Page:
Radar - January 2023 – 1 / 3 观点
Since the CJEU's decision in the Schrems II case struck down the EU-US Privacy Shield, additional transfer mechanisms have been needed for transfers of personal data to the US from the EU and the UK. The European Commission and the UK government have been working towards replacement agreements and President Biden published an Executive Order in October which paved the way for a new EU-US, and a UK-US adequacy decision.
The European Commission published a draft adequacy decision for the EU-US Data Privacy Framework (DPF) in December 2022, following President Biden's Executive Order. The decision could be adopted as early as March 2023 although it is thought July is more likely. The draft decision is with the EDPB which must deliver an Opinion, following which it must be approved by a representative Committee of the Member States and then adopted by the Commission. The European Parliament also has a right of scrutiny.
US organisations will be able to join the DPF by committing to a series of privacy obligations. The US commits to limiting the access to EU data by intelligence agencies to what is necessary and proportionate, and there is provision for an independent and impartial redress mechanism, including through a Data Protection Review Court.
The safeguards provided under the DPF will also be an indication of compliance with the Schrems II criteria for the purposes of other authorised transfer mechanisms. Read more about the contents of the draft decision and the differences between the DPF and the previous Privacy Shield here.
Where does that leave UK organisations which transfer personal data to the US? The UK government published an Explanatory Note in October highlighting the progress made by the UK and US in working towards an adequacy arrangement (or "data bridge for US-UK data flows"), largely as a result of President Biden's Executive Order. The Note planned for the laying of regulations in Parliament in early 2023 and there is no reason to expect a delay. If anything, it's conceivable the UK adequacy arrangement's passage to legislation may be more straightforward than the EU's.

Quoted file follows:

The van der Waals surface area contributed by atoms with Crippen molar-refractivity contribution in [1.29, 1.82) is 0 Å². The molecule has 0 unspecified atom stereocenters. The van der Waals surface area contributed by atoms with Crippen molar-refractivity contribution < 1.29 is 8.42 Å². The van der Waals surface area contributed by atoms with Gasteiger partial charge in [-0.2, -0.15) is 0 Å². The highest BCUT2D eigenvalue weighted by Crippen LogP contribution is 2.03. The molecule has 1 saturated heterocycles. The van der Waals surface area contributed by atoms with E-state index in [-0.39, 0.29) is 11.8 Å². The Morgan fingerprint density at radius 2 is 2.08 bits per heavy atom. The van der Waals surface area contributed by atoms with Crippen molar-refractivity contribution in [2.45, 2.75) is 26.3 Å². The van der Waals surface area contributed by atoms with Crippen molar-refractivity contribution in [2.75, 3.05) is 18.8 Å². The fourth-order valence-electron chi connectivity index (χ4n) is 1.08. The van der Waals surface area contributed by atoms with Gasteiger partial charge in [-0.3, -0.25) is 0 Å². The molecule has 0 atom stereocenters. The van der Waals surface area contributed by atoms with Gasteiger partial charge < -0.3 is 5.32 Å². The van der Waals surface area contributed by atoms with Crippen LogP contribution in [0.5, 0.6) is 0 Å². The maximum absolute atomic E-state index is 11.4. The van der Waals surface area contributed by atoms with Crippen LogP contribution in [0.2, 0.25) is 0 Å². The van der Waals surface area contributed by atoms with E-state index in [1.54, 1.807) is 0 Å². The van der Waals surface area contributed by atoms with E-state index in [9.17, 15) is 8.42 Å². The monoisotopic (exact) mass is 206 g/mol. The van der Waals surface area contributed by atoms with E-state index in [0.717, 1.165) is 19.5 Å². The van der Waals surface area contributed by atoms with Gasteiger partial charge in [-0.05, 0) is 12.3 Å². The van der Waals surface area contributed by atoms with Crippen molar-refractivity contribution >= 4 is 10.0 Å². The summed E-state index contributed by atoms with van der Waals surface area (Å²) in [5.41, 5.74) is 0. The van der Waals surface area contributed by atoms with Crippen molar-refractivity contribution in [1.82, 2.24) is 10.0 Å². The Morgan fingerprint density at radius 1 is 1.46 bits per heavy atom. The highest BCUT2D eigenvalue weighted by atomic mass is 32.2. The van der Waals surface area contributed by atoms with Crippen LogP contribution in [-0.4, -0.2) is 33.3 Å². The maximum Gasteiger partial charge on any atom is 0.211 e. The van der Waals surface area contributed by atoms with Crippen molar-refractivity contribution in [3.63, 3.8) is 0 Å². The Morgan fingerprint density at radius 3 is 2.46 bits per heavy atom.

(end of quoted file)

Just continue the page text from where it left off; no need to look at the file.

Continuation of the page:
The content of the UK adequacy decision may differ from the EU's. While points of difference are unlikely to be material from a compliance perspective, it's possible that the terms of the decision may be more permissive or subject to less frequent review. The first independent adequacy decision concluded by the UK in favour of South Korea, covered a slightly wider range of data than the EU equivalent.
Another issue, both for the EU and the UK, is whether US adequacy decisions will stand up in court. Will there be a Schrems III case in the EU? It seems highly likely that Max Schrems will challenge the EU decision through the courts. While the European Commission is confident that the US has now done enough to address, the CJEU's concerns, Schrems, among others, has voiced scepticism. In particular, he has questioned the standing of the proposed Data Protection Review Court, and whether there is any meaningful change to the scope of surveillance permitted, saying: "I can't see how this would survive a challenge before the Court of Justice". It is also possible that any UK adequacy agreement would also face a legal challenge. The Schrems II decision currently applies in the UK although that could change in the process of a legal challenge if the Retained EU Law Bill passes in its current form.
It's worth remembering that any legal challenge will take time so US adequacy decisions are likely to hold up for at least a few years and hopefully much longer. As such, signing up to the DPF or a UK equivalent, is likely to hold significant appeal, not least because it will mean there is no need to conduct a Transfer Impact Assessment, and the Schrems II criteria will be deemed satisfied in relation to transfers taking place under the DPF. Businesses contemplating signing up to the DPF should begin their compliance preparations now in order to be able to take earliest advantage.